CAIRO – Mideast heavyweights had a first high-level meeting in Cairo on Monday as part of a newly formed quartet tasked to end Syria’s civil war, cautioning that a solution would not come easy but that common ground exists between Damascus’ staunchest regional ally and its opponents.
The gathering was the first time foreign ministers from the “Islamic Quartet” met for the dialogue as part of an initiative launched by Egypt’s new Islamist President Mohammed Morsi.
“Nobody should expect from one meeting an immediate action plan which we agree upon and could be presented to others,” said Turkish Foreign Minister Ahmet Davutoglu, adding that what counted was “regional ownership” of the crisis.
The four-nation group brings together three supporters of the Syrian rebellion – Turkey, Saudi Arabia and Egypt – with the Syrian regime’s top regional ally, Iran.
The U.N.’s special envoy for Syria, Lakhdar Ibrahimi, and Arab League chief Nabil Elaraby had discussed Ibrahimi’s three-day trip to Syria over the weekend, where he met Syrian President Bashar Assad, before meeting the ministers for dinner.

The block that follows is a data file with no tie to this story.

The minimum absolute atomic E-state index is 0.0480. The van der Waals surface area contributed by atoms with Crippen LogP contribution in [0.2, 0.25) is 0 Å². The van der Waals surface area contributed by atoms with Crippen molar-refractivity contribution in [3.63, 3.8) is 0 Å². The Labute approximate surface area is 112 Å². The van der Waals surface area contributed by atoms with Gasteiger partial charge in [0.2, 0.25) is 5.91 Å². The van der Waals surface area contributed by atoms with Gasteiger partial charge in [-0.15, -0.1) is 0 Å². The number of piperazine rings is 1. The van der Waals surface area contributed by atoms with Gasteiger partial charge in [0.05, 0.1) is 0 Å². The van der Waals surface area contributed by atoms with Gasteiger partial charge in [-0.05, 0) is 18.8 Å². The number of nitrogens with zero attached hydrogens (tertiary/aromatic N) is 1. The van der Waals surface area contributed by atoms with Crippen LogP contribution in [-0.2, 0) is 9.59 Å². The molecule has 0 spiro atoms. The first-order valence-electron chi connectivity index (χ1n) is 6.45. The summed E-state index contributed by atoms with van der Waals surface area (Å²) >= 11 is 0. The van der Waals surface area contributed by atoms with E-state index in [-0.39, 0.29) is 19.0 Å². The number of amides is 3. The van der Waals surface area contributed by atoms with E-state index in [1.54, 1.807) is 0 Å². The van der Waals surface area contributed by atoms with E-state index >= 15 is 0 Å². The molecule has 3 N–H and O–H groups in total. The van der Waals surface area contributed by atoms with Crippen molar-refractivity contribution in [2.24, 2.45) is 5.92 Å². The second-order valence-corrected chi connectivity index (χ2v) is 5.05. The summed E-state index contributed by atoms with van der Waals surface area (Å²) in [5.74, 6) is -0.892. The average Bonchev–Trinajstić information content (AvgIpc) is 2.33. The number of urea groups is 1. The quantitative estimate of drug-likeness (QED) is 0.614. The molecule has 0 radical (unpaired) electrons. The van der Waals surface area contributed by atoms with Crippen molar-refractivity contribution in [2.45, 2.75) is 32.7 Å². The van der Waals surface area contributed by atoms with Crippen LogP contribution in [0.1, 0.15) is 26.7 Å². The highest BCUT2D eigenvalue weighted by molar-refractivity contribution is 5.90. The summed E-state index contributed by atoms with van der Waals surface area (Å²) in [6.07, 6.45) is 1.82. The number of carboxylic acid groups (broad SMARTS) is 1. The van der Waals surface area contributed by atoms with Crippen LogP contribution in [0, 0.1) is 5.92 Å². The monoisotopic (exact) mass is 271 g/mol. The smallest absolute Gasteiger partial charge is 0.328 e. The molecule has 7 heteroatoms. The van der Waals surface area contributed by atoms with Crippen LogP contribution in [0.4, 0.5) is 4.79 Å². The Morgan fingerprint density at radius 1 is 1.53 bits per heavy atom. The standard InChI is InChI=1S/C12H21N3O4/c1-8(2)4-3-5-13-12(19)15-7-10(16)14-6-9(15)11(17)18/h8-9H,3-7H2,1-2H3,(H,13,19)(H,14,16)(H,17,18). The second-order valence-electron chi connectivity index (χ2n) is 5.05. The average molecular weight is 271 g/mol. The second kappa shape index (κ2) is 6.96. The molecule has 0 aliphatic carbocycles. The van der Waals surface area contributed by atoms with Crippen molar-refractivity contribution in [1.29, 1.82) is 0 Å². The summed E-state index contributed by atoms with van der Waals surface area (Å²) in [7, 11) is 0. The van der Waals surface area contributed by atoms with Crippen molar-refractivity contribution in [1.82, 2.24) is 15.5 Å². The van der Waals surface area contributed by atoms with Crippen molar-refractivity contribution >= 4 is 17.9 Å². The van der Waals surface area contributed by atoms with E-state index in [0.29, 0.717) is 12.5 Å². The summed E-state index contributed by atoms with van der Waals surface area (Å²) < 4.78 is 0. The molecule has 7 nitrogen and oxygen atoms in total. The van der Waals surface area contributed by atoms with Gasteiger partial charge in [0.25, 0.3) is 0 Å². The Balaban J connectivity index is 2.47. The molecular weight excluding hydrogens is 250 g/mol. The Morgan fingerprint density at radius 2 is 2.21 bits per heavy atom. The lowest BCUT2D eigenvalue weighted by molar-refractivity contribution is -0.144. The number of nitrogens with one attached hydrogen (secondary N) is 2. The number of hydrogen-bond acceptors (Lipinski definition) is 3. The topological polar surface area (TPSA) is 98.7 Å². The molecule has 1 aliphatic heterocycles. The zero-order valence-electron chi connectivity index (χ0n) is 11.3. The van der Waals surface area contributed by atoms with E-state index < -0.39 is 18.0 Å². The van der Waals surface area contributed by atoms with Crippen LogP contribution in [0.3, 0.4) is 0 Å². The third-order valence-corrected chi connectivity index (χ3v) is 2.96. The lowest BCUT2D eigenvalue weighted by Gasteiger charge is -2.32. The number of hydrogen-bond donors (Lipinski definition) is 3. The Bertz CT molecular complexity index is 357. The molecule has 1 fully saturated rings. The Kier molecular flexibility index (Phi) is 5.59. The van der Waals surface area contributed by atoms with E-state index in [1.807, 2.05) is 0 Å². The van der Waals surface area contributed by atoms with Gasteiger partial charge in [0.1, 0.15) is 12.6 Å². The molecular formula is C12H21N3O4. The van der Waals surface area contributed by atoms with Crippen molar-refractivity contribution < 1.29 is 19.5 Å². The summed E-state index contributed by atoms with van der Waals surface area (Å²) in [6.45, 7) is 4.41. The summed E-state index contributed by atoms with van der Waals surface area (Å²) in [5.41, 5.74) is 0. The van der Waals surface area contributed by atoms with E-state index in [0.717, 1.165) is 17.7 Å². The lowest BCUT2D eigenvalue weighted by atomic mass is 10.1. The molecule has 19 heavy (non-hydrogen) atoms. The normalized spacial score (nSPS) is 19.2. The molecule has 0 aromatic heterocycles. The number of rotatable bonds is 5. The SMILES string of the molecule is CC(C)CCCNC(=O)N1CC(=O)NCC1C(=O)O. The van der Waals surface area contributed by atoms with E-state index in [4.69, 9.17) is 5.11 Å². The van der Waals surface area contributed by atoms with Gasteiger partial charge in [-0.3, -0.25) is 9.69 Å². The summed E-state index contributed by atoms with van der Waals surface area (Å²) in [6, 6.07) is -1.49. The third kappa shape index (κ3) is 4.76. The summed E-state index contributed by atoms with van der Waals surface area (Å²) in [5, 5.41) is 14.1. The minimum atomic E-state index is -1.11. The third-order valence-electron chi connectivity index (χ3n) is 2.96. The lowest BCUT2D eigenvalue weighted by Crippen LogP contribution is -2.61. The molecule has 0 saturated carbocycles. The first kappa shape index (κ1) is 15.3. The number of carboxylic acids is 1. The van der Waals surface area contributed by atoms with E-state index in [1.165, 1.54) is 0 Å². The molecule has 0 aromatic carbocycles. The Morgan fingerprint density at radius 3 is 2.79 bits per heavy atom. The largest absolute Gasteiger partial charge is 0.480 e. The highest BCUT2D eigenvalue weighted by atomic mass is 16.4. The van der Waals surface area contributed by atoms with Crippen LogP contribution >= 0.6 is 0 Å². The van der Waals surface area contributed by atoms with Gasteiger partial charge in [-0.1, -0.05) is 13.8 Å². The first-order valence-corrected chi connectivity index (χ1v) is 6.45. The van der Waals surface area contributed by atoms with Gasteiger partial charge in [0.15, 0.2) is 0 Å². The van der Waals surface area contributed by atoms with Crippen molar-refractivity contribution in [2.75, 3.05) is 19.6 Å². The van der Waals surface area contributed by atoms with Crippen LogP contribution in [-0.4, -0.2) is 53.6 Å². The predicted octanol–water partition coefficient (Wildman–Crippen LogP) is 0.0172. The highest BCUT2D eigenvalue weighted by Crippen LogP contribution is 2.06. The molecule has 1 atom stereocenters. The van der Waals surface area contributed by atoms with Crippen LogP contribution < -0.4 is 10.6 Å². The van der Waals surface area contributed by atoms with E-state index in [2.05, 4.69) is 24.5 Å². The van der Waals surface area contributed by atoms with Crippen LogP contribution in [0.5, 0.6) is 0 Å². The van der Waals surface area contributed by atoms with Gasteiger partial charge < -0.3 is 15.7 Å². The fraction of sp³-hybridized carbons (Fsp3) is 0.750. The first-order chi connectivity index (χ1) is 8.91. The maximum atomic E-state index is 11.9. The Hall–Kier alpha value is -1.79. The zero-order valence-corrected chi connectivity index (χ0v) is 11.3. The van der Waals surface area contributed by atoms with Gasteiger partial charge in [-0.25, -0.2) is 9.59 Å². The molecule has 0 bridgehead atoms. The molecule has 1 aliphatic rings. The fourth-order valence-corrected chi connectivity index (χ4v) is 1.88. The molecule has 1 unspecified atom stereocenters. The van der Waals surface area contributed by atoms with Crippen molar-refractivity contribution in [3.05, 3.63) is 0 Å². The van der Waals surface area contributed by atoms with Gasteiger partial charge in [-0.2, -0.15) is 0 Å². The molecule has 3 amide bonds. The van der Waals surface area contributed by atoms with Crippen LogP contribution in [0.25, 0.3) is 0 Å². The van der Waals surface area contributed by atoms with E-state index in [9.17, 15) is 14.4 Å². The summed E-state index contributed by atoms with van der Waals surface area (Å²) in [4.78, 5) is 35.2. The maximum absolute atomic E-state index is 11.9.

Egyptian Foreign Minister Mohamed Kamel Amr also acknowledged that a plan had not yet emerged.
While the Turkish foreign minister stressed that the ultimate goal should be “a strong Syria” based on the “legitimate rights and demands of the Syrian people,” Iranian Foreign Minister Ali Akbar Salehi said “the solution in Syria should be a Syrian solution,” not “imposed from the outside.”
Meanwhile, the carnage shows no sign of abating. Syrian activists say nearly 5,000 people were killed in August, the highest monthly total since the crisis began in March 2011 – bringing the overall toll to some 23,000.